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Thoughts on Sparkling Wine
If you stick your nose in the air, you’ll miss some good ones
This incredible quote from wine writer Alan Richman in the December issue of Bon Appetit seemed to demand comment:
“Say what you will about California Sparklers – which are to French Champagne what paddlefish eggs are to beluga caviar – they will not transport you to a fantasy world, unless you are enthralled by the Napa Valley wine train. Sparkling wines that are not Champagne structurally lack finesse, enologically they lack bouquet, and sentimentally they lack ostentation.”
I know that all people who write about wine, myself included, are all wine snobs of one sort or another – but I'm sorry, I just can't let that piece of utter balderdash stand. The true Bordeaux snob believes that Cabernet grapes were meant to grow in places with inconsistent growing seasons and not enough sun just because Bordeaux is where it was first planted. And they are no different than the foolish Mr. Richman, who seems to believe that since the cool Champagne region typically produces underripe grapes, then all sparkling wines should be lean and acidic.
Whenever I hear someone as pretentious as Mr. Richman wax on about how "only Champagne is Champagne," I have to wonder if they realize that it puts them at the same ostentation level as the people dumb enough to order Roederer Cristal for $600 a bottle in New York hip-hop clubs.
All Champagne is sparkling wine made through the "Methode Champenoise." But not all sparkling wine is Champagne. True Champagne can legally only come from the Champagne region of France. Having said that, I think that Northern California produces rich and exquisite sparkling wines that more than rival those of France. And, if you look at the names on the bottles, the French do too.
The French have literally colonized the Napa and Sonoma Valleys. The brand-name sparklers being produced in California reads like a "Who's Who" of French Champagne families. Mumm, Piper Heidseick, Roederer, Chandon – even the Spanish have gotten into the act, with the famous Freixenet family owning Gloria Ferrer in Sonoma.
After my tirade about Richman's Champagne article was published in our weekly newsletter, I received these comments from Manhattan-based wine writer Bill Marsano:
Cher Wine Guy:
You are right but a little too kind: Alan Richman’s outburst of pomposity reeks strongly of his having won – and placed too much stock in – too many James Beard awards. In this case his opinion would probably embarrass Beard, who did not much indulge in snobbery. Richman is a food writer, not a wine writer. I don’t say that only wine writers can speak on wine but do suggest that his credentials are perhaps just a bit weak. But be that as it may what is beyond the pale here is that part that goes “sentimentally they lack ostentation.” In short, they don’t cost enough. Anyone who moves that close to saying wine must be expensive to be good is perilously close to the jackass end of the scale.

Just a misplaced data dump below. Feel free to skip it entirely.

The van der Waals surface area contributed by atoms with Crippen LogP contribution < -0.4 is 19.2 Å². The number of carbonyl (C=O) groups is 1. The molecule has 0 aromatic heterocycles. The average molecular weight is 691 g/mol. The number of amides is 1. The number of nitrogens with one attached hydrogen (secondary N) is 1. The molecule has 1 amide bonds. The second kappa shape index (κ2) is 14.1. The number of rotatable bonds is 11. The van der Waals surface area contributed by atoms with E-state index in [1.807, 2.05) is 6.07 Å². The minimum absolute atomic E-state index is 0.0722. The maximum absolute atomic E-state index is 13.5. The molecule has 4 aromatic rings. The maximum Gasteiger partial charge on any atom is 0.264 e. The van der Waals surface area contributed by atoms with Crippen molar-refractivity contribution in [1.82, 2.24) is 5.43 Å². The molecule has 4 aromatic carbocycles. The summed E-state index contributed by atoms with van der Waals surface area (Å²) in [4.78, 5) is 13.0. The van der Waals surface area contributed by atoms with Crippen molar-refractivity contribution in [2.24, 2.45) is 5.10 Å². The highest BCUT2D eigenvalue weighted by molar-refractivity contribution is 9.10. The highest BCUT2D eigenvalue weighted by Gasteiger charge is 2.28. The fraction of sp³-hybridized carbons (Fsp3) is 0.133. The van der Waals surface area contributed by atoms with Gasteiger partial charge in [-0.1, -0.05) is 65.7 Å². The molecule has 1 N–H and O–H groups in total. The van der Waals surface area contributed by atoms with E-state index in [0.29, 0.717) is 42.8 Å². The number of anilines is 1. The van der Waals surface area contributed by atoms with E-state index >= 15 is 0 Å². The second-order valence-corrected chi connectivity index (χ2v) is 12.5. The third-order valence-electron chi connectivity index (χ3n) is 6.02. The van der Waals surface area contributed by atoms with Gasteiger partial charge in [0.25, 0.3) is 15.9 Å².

I don’t object so much to “transport you to a fantasy world.” It too is balderdash, poppycock and fol-de-rol, but it is more or less harmless except in the cases of wine beginners who expect such claptrap to be true and so may be permanently disappointed. Let all remember the only two things anyone needs to know about what others say about wine:
1. It is never as good as they say.
2. It is never as bad as they say.
Did you see the ‘never’ in there? I 'm not kidding.
Richman’s blather stands in opposition to a pair of other opinions recently expressed by wine writers on the same subject. One come from Wine Spectator's Matt Kramer, who was delightedly surprised by Gruet Blanc des Noirs NV. He didn't say "not bad for New Mexico." He didn’t say "not bad for non-French." He said "this stuff is amazingly good."
The other opinion came from the Wall Street Journal’s regular husband-and-wife wine writers. They reported going to a party at the Park Avenue apartment of someone who could afford to buy the best without thinking or blinking (as if they could not, since the WSJ pays for all their test wines). Anyway, for that reason they expected to have some really terrific wines, and that they did. When they showered their host with compliments on his bubbly, he took them aside, showed them the bottled and crowed, “$9.95!” The conclusion I draw from this is that the WSJ’s team doesn’t know expensive Champagne for beans. Instead they know good Champagne at any price, and are not afraid to say so. Here’s to ‘em.
You may be wondering what’s going on here. It’s simple. There’s a backlash that aims to restore snobbery to its noxious place in wine. The economy’s back up and those profiting from it are back to spending much more. Since all they have to preen themselves on is the price they pay, they have to say it’s better and will occasionally find a Richman or two to support their desperate need. At the same time there’s a cosmic convergence or outflow of feng shui or similar tosh in the air. It’s this: An awful lot of people are showing resentment at the continuing democratization of wine – its growing popularity, its continuing decline in price. Its resolute unpretentiousness. People oh-my-gawd are paying under ten smackers a bottle! They are drinking Twin Fin and Charles Shaw and Yellowtail and Riot Grrrl and Dog House and who know what-all else and enjoying it! They are drinking from screwcaps and tetra paks and bags in boxes! Heavens to Betsy! (as my Mom used to say).
Back in the day, wine snobs used to be able to get away with their poisonous crap, but they’re losing their grip. Globalization is killing them because the net effect of globalization is more good wine and better prices more easily available to more and more wine drinkers. Not very many of whom are willing to put up with class distinctions.
Here endeth the Lesson!
December 28, 2005 & January 4, 2006